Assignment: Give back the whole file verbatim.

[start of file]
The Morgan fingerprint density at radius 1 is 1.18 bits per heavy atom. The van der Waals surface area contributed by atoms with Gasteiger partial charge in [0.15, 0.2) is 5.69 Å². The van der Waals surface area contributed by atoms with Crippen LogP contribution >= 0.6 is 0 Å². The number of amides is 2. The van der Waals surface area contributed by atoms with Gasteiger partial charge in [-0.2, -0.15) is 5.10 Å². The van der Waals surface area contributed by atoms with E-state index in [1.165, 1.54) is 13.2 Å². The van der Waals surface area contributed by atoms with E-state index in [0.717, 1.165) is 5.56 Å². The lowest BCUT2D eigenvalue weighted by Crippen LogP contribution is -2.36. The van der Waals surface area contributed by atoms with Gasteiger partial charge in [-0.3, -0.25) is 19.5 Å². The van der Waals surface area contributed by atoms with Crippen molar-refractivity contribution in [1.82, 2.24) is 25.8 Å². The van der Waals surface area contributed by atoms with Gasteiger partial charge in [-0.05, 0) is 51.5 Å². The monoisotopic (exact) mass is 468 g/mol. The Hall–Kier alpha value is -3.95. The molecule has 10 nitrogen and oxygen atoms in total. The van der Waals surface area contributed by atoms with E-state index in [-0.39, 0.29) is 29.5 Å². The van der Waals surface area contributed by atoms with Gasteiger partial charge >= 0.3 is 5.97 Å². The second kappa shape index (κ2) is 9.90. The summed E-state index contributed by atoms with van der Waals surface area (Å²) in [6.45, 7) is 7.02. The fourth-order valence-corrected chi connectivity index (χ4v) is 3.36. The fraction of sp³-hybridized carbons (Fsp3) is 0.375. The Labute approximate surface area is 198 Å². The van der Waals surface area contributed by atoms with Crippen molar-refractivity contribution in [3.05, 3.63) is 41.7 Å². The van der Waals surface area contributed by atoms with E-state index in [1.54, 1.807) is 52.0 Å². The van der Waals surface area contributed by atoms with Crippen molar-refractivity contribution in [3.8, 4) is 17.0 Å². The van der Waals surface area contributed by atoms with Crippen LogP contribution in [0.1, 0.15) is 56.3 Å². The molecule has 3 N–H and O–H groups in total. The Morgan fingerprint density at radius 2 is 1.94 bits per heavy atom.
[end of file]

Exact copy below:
The Morgan fingerprint density at radius 1 is 1.18 bits per heavy atom. The van der Waals surface area contributed by atoms with Gasteiger partial charge in [0.15, 0.2) is 5.69 Å². The van der Waals surface area contributed by atoms with Crippen LogP contribution >= 0.6 is 0 Å². The number of amides is 2. The van der Waals surface area contributed by atoms with Gasteiger partial charge in [-0.2, -0.15) is 5.10 Å². The van der Waals surface area contributed by atoms with E-state index in [1.165, 1.54) is 13.2 Å². The van der Waals surface area contributed by atoms with E-state index in [0.717, 1.165) is 5.56 Å². The lowest BCUT2D eigenvalue weighted by Crippen LogP contribution is -2.36. The van der Waals surface area contributed by atoms with Gasteiger partial charge in [-0.3, -0.25) is 19.5 Å². The van der Waals surface area contributed by atoms with Crippen molar-refractivity contribution in [1.82, 2.24) is 25.8 Å². The van der Waals surface area contributed by atoms with Gasteiger partial charge in [-0.05, 0) is 51.5 Å². The monoisotopic (exact) mass is 468 g/mol. The Hall–Kier alpha value is -3.95. The molecule has 10 nitrogen and oxygen atoms in total. The van der Waals surface area contributed by atoms with E-state index in [-0.39, 0.29) is 29.5 Å². The van der Waals surface area contributed by atoms with Gasteiger partial charge >= 0.3 is 5.97 Å². The second kappa shape index (κ2) is 9.90. The summed E-state index contributed by atoms with van der Waals surface area (Å²) in [6.45, 7) is 7.02. The fourth-order valence-corrected chi connectivity index (χ4v) is 3.36. The fraction of sp³-hybridized carbons (Fsp3) is 0.375. The Labute approximate surface area is 198 Å². The van der Waals surface area contributed by atoms with Crippen molar-refractivity contribution in [3.05, 3.63) is 41.7 Å². The van der Waals surface area contributed by atoms with E-state index in [1.54, 1.807) is 52.0 Å². The van der Waals surface area contributed by atoms with Crippen molar-refractivity contribution in [3.8, 4) is 17.0 Å². The van der Waals surface area contributed by atoms with Crippen LogP contribution in [0.1, 0.15) is 56.3 Å². The molecule has 3 N–H and O–H groups in total. The Morgan fingerprint density at radius 2 is 1.94 bits per heavy atom.